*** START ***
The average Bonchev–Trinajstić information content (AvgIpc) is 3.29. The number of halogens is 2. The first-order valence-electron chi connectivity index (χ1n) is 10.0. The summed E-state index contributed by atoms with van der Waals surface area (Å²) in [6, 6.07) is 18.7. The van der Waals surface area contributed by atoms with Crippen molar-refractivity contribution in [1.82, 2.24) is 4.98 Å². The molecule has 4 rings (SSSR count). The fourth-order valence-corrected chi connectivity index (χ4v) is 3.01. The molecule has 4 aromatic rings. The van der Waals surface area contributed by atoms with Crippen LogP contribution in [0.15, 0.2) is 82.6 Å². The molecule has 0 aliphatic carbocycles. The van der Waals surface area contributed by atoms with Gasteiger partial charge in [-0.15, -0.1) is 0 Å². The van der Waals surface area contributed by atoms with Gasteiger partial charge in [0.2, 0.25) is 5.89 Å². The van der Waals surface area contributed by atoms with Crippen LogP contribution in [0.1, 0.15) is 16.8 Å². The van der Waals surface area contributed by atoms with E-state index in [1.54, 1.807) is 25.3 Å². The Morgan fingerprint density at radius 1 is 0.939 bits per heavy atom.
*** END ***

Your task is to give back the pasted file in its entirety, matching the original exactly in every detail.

The average Bonchev–Trinajstić information content (AvgIpc) is 3.29. The number of halogens is 2. The first-order valence-electron chi connectivity index (χ1n) is 10.0. The summed E-state index contributed by atoms with van der Waals surface area (Å²) in [6, 6.07) is 18.7. The van der Waals surface area contributed by atoms with Crippen molar-refractivity contribution in [1.82, 2.24) is 4.98 Å². The molecule has 4 rings (SSSR count). The fourth-order valence-corrected chi connectivity index (χ4v) is 3.01. The molecule has 4 aromatic rings. The van der Waals surface area contributed by atoms with Crippen LogP contribution in [0.15, 0.2) is 82.6 Å². The molecule has 0 aliphatic carbocycles. The van der Waals surface area contributed by atoms with Gasteiger partial charge in [-0.15, -0.1) is 0 Å². The van der Waals surface area contributed by atoms with Gasteiger partial charge in [0.2, 0.25) is 5.89 Å². The van der Waals surface area contributed by atoms with Crippen LogP contribution in [0.1, 0.15) is 16.8 Å². The van der Waals surface area contributed by atoms with E-state index in [1.54, 1.807) is 25.3 Å². The Morgan fingerprint density at radius 1 is 0.939 bits per heavy atom.